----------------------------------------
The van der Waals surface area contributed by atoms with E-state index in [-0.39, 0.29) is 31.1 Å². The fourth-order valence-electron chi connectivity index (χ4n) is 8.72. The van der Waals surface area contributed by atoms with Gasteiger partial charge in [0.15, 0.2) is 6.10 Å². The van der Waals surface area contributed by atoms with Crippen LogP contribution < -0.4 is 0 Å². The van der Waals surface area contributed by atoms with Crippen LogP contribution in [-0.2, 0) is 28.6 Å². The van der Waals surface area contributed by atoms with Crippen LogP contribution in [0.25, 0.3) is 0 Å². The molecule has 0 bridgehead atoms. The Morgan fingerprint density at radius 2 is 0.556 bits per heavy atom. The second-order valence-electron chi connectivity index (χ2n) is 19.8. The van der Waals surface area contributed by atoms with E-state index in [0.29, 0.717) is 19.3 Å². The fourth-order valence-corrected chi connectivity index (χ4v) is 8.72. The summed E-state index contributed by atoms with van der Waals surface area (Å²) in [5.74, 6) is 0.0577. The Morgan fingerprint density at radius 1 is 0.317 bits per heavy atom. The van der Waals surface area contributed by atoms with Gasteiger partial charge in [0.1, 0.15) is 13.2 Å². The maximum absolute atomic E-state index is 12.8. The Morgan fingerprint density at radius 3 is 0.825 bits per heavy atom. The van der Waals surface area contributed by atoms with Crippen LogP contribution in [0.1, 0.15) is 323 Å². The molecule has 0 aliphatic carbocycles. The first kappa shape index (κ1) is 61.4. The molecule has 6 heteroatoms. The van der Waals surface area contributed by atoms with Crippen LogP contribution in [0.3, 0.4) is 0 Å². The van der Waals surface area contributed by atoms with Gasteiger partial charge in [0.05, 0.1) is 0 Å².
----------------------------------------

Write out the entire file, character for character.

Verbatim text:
The van der Waals surface area contributed by atoms with E-state index in [-0.39, 0.29) is 31.1 Å². The fourth-order valence-electron chi connectivity index (χ4n) is 8.72. The van der Waals surface area contributed by atoms with Gasteiger partial charge in [0.15, 0.2) is 6.10 Å². The van der Waals surface area contributed by atoms with Crippen LogP contribution < -0.4 is 0 Å². The van der Waals surface area contributed by atoms with Crippen LogP contribution in [-0.2, 0) is 28.6 Å². The van der Waals surface area contributed by atoms with Crippen LogP contribution in [0.25, 0.3) is 0 Å². The molecule has 0 bridgehead atoms. The Morgan fingerprint density at radius 2 is 0.556 bits per heavy atom. The second-order valence-electron chi connectivity index (χ2n) is 19.8. The van der Waals surface area contributed by atoms with E-state index in [0.29, 0.717) is 19.3 Å². The fourth-order valence-corrected chi connectivity index (χ4v) is 8.72. The summed E-state index contributed by atoms with van der Waals surface area (Å²) in [5.74, 6) is 0.0577. The Morgan fingerprint density at radius 1 is 0.317 bits per heavy atom. The van der Waals surface area contributed by atoms with Gasteiger partial charge in [0.1, 0.15) is 13.2 Å². The maximum absolute atomic E-state index is 12.8. The Morgan fingerprint density at radius 3 is 0.825 bits per heavy atom. The van der Waals surface area contributed by atoms with Crippen LogP contribution in [0.1, 0.15) is 323 Å². The molecule has 0 aliphatic carbocycles. The first kappa shape index (κ1) is 61.4. The molecule has 6 heteroatoms. The van der Waals surface area contributed by atoms with Crippen LogP contribution in [0.3, 0.4) is 0 Å². The van der Waals surface area contributed by atoms with Gasteiger partial charge in [0.05, 0.1) is 0 Å².